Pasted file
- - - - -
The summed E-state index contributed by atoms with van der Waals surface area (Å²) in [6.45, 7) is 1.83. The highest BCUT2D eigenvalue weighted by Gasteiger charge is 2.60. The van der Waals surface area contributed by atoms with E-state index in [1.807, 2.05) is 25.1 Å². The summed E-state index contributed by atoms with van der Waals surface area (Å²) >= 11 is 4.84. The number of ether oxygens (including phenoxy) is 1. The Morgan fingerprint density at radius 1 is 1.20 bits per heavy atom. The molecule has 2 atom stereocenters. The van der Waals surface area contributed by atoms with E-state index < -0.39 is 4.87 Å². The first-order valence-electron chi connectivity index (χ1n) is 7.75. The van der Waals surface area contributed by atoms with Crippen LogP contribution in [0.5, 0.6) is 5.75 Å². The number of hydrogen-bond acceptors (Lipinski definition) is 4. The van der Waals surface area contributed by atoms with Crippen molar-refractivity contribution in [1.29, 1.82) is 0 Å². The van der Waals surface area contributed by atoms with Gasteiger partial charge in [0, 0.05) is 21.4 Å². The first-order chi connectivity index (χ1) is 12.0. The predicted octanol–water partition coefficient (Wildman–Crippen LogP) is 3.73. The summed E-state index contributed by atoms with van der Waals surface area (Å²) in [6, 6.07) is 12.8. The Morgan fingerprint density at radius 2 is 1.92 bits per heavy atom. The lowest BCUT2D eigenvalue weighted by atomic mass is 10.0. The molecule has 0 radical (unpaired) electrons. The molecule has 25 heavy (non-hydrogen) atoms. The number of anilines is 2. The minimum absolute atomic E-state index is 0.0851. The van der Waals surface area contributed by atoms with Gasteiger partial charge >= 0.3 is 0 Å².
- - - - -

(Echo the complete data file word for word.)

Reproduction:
The summed E-state index contributed by atoms with van der Waals surface area (Å²) in [6.45, 7) is 1.83. The highest BCUT2D eigenvalue weighted by Gasteiger charge is 2.60. The van der Waals surface area contributed by atoms with E-state index in [1.807, 2.05) is 25.1 Å². The summed E-state index contributed by atoms with van der Waals surface area (Å²) >= 11 is 4.84. The number of ether oxygens (including phenoxy) is 1. The Morgan fingerprint density at radius 1 is 1.20 bits per heavy atom. The molecule has 2 atom stereocenters. The van der Waals surface area contributed by atoms with E-state index < -0.39 is 4.87 Å². The first-order valence-electron chi connectivity index (χ1n) is 7.75. The van der Waals surface area contributed by atoms with Crippen LogP contribution in [0.5, 0.6) is 5.75 Å². The number of hydrogen-bond acceptors (Lipinski definition) is 4. The van der Waals surface area contributed by atoms with Crippen molar-refractivity contribution in [1.29, 1.82) is 0 Å². The van der Waals surface area contributed by atoms with Gasteiger partial charge in [0, 0.05) is 21.4 Å². The first-order chi connectivity index (χ1) is 12.0. The predicted octanol–water partition coefficient (Wildman–Crippen LogP) is 3.73. The summed E-state index contributed by atoms with van der Waals surface area (Å²) in [6, 6.07) is 12.8. The Morgan fingerprint density at radius 2 is 1.92 bits per heavy atom. The lowest BCUT2D eigenvalue weighted by atomic mass is 10.0. The molecule has 0 radical (unpaired) electrons. The molecule has 25 heavy (non-hydrogen) atoms. The number of anilines is 2. The minimum absolute atomic E-state index is 0.0851. The van der Waals surface area contributed by atoms with Gasteiger partial charge >= 0.3 is 0 Å².